No Disrespect Robert Frost
by Shannon Willitts Falk
“Two roads diverged in a wood, and I—I took the one less traveled” — that line in the Robert Frost poem came into my consciousness somewhere in my teen years because I’m pretty sure my father had it mounted and placed in our house and in his office, and his obsession with roads and choices didn’t end with that poem because I grew up with them paved in my head.
“Shannon, there’s an easy road and a hard road, and if you take the easy road first, it will always become the hard road later” so whatever teenage conundrum and therefore exquisitely painful decision I might have been weighing back in 1981 at 76 Drakes Summit Road? I imagine it was a weighty enough thing without my father playing the heavy: “hard road or easy road?” – his aquiline eyes would narrow in scope until his voice became the anvil “What’s it gonna be Shannon?” It wasn’t a question.
It took me fifty some-odd years to reframe that fervid thinking when I realized my father hadn’t framed the complete Frost stanza. The poet at least allowed himself a choice ‘and I took the road less traveled by’, and one word with two letters omitted was no little thing. I was in a no winnowing situation back then with my father because if I had read that sentence in its entirety, I would have objected entirely.
But, with age and accurate information I am maturing.
I am that woman who in her youth followed different beats and notes and lyrics of songs that reminded me ‘like a drifter I was born to walk alone, going down the only road I’ve ever known’ and even then dared to follow another anthem: ‘go your own way’.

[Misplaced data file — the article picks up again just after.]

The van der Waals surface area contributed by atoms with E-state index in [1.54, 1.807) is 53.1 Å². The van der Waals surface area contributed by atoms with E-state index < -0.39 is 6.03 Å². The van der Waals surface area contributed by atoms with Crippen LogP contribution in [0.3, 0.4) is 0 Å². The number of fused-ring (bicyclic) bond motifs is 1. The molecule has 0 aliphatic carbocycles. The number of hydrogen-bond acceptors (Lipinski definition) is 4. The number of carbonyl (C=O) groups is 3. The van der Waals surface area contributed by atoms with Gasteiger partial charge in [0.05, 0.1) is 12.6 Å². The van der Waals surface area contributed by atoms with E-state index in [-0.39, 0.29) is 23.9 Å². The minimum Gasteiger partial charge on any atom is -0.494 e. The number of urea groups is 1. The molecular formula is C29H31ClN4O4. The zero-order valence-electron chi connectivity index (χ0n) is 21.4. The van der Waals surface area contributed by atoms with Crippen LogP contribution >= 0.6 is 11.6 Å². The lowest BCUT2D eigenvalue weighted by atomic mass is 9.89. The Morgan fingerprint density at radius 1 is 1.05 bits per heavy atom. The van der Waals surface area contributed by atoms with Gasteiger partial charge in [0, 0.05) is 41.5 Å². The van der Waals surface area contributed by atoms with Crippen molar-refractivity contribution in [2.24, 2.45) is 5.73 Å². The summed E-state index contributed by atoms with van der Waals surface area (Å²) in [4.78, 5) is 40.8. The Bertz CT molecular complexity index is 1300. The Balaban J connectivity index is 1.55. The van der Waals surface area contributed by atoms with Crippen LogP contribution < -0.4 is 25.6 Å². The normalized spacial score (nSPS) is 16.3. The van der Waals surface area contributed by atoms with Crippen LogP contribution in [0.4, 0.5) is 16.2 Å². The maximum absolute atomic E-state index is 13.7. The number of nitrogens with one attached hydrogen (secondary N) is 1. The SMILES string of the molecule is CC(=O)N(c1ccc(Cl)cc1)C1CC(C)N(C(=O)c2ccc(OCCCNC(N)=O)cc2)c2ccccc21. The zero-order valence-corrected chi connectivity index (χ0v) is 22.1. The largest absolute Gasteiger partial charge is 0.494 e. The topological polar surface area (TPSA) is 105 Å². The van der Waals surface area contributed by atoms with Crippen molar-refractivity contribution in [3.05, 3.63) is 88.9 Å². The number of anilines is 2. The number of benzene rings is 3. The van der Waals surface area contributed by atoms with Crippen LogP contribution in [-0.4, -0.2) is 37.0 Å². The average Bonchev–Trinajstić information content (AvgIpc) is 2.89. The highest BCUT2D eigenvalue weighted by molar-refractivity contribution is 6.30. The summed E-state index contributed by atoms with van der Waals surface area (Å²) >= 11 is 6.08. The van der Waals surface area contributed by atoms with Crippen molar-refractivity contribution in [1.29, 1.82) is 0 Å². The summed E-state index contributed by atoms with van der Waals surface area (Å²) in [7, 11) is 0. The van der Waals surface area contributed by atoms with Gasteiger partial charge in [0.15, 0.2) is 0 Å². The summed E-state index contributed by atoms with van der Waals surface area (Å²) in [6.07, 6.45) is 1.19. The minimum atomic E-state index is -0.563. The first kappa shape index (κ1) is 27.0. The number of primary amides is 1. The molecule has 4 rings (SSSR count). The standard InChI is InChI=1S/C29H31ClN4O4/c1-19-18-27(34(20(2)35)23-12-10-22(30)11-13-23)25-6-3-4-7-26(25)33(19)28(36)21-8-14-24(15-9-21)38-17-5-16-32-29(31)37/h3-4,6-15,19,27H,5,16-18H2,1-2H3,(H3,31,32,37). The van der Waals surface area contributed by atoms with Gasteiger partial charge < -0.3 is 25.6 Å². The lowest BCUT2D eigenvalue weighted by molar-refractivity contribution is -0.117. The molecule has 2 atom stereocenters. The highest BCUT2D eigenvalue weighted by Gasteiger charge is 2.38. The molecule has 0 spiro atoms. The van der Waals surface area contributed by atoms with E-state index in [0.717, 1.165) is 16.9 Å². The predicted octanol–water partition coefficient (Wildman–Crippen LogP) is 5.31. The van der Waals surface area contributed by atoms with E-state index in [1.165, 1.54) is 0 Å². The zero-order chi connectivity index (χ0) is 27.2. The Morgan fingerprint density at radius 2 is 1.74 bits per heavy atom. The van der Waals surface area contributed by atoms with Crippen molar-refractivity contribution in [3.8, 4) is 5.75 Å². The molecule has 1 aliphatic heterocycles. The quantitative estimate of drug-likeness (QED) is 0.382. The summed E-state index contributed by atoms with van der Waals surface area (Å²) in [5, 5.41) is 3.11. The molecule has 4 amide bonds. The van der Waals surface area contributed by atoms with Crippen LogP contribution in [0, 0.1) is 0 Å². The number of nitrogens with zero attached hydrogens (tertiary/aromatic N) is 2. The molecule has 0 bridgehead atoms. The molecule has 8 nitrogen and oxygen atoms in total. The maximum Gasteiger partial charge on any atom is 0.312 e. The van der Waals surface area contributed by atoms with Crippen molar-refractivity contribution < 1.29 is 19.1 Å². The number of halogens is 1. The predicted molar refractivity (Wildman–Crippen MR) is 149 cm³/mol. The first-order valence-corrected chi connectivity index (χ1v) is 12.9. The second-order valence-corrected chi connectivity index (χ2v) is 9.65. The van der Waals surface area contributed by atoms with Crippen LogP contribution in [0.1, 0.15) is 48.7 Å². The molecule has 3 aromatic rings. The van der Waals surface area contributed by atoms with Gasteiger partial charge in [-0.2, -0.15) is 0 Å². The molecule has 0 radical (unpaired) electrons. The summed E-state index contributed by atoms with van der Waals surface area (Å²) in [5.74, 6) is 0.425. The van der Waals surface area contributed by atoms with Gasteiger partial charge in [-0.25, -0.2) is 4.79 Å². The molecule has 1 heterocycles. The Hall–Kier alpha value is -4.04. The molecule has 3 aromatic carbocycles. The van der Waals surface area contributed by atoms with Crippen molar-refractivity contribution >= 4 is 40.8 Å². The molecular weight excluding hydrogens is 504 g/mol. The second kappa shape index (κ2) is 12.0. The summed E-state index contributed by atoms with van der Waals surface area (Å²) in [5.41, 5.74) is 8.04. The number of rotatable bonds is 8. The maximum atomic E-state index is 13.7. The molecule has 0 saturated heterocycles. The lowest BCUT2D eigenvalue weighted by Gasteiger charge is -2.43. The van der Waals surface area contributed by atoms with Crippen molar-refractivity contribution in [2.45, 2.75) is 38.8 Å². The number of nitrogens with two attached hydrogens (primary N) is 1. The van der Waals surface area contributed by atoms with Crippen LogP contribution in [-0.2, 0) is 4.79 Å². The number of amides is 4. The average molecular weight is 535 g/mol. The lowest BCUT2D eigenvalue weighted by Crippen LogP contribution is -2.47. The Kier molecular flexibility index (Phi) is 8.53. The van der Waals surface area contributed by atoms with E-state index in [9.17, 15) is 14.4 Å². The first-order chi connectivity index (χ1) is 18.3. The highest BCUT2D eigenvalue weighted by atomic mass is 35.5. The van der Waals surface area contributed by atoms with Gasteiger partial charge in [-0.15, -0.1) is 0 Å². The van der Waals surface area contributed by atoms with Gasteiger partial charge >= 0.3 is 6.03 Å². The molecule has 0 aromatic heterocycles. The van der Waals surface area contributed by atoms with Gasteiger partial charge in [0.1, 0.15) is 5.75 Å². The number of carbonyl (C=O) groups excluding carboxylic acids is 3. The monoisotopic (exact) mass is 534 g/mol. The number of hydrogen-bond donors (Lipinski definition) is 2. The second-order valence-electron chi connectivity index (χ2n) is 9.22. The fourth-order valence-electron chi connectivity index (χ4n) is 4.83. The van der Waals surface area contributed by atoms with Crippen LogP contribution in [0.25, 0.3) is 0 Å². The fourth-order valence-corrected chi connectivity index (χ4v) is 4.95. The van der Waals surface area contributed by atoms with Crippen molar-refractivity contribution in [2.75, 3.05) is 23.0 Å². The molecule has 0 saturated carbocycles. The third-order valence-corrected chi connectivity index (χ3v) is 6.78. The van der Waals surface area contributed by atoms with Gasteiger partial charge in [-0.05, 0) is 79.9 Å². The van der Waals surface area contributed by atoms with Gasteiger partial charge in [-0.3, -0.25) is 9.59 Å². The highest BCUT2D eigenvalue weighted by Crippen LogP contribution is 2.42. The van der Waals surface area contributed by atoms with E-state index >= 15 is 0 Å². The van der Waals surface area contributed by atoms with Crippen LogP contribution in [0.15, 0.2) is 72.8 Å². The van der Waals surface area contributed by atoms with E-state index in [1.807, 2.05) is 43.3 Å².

I have always intuited that there’s more than a couple of paths, roads, or means to get to any place and even an unfamiliar mountain can be navigated by a multiple of methods when you’re scoping the complete diagrammatic.
It’s not that complicated. Contemplate: what about climbing down a cave and tunneling under, or spreading your wings, and flying over?
Evolving with age I can still remember that girl of my youth who became a progressive woman, who knows that poem is more outdated than a 60’s San Francisco hippie in a Haight Ashbury Starbucks.
Like so much of my father’s ‘sourced’ material it was an antiquated map. No offense to Robert Frost, but really dude, you were in a yellow wood and came upon some divergence and then you saw only two roads?
Get out your fuckin machete and hack a third one through the jungle.
About the Author
Ms. Willitts Falk had a savage childhood littered with chronic sexual, psychological, and physical abuse. By age thirteen she began contemplating suicide, but it wasn’t until the age of forty, during a malicious divorce, that the writer was misdiagnosed with Bipolar, which felt like the cruelest abuse. In distancing herself physically from her narcissistic father on the West Ms. Willitts Falk has let the sun set on the West and rises in the East where she now lives in Seneca Falls New York, and writes as her “therapy” for Complex PTSD A.K.A. C-PTSD.